Hi EveryoneAlthough I think some (maybe many)of you may disagree with this article on the future of Social Security, I think this a good Food for Thought commentary to be considered.Personally, having worked for a large State Governmental Agency for several years, it's amazing to me that they can plan/budge ahead for even one year, much less 27 years in the future! There are far too many unknown variables to even try to project numbers that far in the distant future IMHO.<snip>By Irwin Kellner, MarketWatchPORT WASHINGTON, N.Y. (MarketWatch) -- Contrary to widespread belief inside the Beltway, the Social Security System will not run out of money anytime soon. Here is the link to the complete article:http://www.marketwatch.com/story/beware-of-safeguarding-soci...BTW IF the Mayan Long Count Calendar is correct ~~ we all ain't got nuthin' to worry about anyways right? ;)Best Regards,Rich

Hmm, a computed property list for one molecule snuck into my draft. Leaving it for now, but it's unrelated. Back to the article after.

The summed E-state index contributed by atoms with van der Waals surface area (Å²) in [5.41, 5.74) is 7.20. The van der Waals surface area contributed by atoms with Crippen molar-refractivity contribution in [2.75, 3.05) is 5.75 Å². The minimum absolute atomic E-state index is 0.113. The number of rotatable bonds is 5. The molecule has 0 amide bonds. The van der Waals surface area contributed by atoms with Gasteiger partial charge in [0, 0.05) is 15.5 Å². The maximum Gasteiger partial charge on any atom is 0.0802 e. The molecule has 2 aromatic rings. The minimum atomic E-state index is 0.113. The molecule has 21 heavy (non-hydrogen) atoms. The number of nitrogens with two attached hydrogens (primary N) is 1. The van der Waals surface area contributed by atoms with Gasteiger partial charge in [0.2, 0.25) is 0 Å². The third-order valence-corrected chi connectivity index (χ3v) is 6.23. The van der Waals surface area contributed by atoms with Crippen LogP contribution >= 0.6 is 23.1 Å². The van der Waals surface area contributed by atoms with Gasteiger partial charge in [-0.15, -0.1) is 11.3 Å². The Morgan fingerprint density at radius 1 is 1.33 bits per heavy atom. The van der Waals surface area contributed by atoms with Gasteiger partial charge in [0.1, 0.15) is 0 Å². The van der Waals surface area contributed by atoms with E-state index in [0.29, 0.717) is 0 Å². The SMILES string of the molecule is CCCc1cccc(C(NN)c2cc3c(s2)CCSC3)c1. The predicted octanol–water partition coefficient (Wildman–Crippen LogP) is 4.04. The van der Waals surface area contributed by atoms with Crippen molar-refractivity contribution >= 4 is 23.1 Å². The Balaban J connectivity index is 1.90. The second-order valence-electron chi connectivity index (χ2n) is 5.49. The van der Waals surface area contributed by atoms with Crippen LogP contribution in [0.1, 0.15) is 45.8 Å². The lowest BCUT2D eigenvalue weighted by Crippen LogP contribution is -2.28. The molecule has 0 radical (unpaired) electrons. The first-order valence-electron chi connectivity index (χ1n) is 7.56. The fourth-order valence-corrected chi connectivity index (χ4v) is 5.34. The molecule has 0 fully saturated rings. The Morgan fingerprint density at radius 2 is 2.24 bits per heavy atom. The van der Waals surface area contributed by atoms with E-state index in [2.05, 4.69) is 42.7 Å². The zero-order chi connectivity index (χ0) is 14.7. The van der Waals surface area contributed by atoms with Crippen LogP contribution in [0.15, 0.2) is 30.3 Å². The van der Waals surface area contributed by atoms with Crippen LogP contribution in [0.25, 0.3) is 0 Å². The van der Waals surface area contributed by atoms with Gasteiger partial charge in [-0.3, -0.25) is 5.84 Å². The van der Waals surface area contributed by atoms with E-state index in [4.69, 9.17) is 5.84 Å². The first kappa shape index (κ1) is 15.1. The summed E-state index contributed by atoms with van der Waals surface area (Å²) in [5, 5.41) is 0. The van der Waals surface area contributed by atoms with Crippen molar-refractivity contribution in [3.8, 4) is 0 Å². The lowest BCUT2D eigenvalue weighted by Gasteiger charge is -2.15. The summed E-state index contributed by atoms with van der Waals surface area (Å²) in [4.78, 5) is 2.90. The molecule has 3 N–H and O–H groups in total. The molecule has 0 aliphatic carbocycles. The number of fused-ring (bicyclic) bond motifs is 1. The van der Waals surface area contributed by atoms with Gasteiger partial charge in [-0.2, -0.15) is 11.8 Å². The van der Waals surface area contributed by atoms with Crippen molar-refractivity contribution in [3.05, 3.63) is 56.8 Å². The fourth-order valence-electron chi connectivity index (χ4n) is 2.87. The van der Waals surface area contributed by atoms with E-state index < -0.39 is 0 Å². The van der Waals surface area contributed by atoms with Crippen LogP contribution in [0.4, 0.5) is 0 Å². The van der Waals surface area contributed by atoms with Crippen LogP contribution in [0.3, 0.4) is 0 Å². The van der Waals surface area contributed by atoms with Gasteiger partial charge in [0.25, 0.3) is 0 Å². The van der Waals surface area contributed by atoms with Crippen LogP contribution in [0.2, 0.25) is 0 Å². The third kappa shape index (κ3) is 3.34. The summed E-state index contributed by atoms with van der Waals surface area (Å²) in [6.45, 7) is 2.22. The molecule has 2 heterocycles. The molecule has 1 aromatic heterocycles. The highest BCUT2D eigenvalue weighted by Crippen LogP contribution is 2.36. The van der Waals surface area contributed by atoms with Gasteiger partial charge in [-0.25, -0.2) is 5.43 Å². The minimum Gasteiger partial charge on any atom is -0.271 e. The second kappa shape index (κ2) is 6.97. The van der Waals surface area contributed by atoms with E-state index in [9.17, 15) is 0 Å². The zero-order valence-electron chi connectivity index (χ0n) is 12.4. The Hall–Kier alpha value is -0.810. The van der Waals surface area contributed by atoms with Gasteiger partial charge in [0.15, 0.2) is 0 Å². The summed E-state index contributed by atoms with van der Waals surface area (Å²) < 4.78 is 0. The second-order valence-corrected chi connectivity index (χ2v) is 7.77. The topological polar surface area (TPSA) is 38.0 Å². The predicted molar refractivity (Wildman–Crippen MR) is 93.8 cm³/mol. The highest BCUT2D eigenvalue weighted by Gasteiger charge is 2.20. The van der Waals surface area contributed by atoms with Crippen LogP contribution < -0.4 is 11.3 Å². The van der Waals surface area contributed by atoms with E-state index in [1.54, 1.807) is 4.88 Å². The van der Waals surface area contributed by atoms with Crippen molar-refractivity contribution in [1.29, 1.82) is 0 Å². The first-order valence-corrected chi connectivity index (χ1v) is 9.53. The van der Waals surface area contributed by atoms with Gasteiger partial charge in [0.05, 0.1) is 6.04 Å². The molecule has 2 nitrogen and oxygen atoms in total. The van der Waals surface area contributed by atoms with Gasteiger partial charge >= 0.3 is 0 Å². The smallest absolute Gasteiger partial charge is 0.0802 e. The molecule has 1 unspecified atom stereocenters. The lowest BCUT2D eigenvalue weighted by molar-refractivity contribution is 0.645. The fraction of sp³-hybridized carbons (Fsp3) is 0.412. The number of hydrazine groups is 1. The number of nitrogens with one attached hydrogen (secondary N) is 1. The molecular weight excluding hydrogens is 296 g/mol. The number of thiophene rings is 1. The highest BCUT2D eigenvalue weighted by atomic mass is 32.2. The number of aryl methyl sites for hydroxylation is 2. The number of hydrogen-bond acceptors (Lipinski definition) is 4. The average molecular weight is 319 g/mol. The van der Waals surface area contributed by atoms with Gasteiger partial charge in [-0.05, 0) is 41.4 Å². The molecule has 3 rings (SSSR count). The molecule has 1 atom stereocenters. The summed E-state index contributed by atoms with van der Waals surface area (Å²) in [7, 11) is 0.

they can plan/budge I meant BUDGET